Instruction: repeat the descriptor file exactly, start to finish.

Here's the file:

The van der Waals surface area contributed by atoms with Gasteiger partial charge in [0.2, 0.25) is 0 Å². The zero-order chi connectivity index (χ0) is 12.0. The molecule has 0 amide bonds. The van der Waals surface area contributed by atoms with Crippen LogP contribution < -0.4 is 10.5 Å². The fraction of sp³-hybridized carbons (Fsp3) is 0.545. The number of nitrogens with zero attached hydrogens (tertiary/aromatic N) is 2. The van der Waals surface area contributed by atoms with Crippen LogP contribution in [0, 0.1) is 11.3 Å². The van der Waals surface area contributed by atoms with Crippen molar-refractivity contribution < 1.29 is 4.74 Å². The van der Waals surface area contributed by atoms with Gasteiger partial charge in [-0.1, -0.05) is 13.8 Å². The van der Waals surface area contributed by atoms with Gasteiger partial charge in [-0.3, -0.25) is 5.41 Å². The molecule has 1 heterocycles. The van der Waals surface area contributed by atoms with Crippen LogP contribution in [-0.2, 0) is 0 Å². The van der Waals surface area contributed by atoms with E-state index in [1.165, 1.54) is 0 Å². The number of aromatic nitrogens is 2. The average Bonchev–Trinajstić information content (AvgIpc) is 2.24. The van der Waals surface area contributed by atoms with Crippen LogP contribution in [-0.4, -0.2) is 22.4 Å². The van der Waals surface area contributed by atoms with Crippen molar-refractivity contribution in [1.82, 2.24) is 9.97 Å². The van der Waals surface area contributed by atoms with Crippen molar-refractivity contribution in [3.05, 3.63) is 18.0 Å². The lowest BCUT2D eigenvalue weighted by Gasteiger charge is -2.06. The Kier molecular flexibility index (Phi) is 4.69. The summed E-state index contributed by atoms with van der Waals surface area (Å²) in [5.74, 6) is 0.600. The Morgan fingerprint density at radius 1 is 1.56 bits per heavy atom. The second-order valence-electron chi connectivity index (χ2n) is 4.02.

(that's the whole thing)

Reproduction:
The van der Waals surface area contributed by atoms with Gasteiger partial charge in [0.2, 0.25) is 0 Å². The zero-order chi connectivity index (χ0) is 12.0. The molecule has 0 amide bonds. The van der Waals surface area contributed by atoms with Crippen LogP contribution < -0.4 is 10.5 Å². The fraction of sp³-hybridized carbons (Fsp3) is 0.545. The number of nitrogens with zero attached hydrogens (tertiary/aromatic N) is 2. The van der Waals surface area contributed by atoms with Crippen LogP contribution in [0, 0.1) is 11.3 Å². The van der Waals surface area contributed by atoms with Crippen molar-refractivity contribution < 1.29 is 4.74 Å². The van der Waals surface area contributed by atoms with Gasteiger partial charge in [-0.1, -0.05) is 13.8 Å². The van der Waals surface area contributed by atoms with Gasteiger partial charge in [-0.3, -0.25) is 5.41 Å². The molecule has 1 heterocycles. The van der Waals surface area contributed by atoms with Crippen LogP contribution in [-0.2, 0) is 0 Å². The van der Waals surface area contributed by atoms with E-state index in [1.165, 1.54) is 0 Å². The number of aromatic nitrogens is 2. The average Bonchev–Trinajstić information content (AvgIpc) is 2.24. The van der Waals surface area contributed by atoms with Crippen LogP contribution in [-0.4, -0.2) is 22.4 Å². The van der Waals surface area contributed by atoms with Crippen molar-refractivity contribution in [1.82, 2.24) is 9.97 Å². The van der Waals surface area contributed by atoms with Crippen molar-refractivity contribution in [3.05, 3.63) is 18.0 Å². The lowest BCUT2D eigenvalue weighted by Gasteiger charge is -2.06. The Kier molecular flexibility index (Phi) is 4.69. The summed E-state index contributed by atoms with van der Waals surface area (Å²) in [5.74, 6) is 0.600. The Morgan fingerprint density at radius 1 is 1.56 bits per heavy atom. The second-order valence-electron chi connectivity index (χ2n) is 4.02.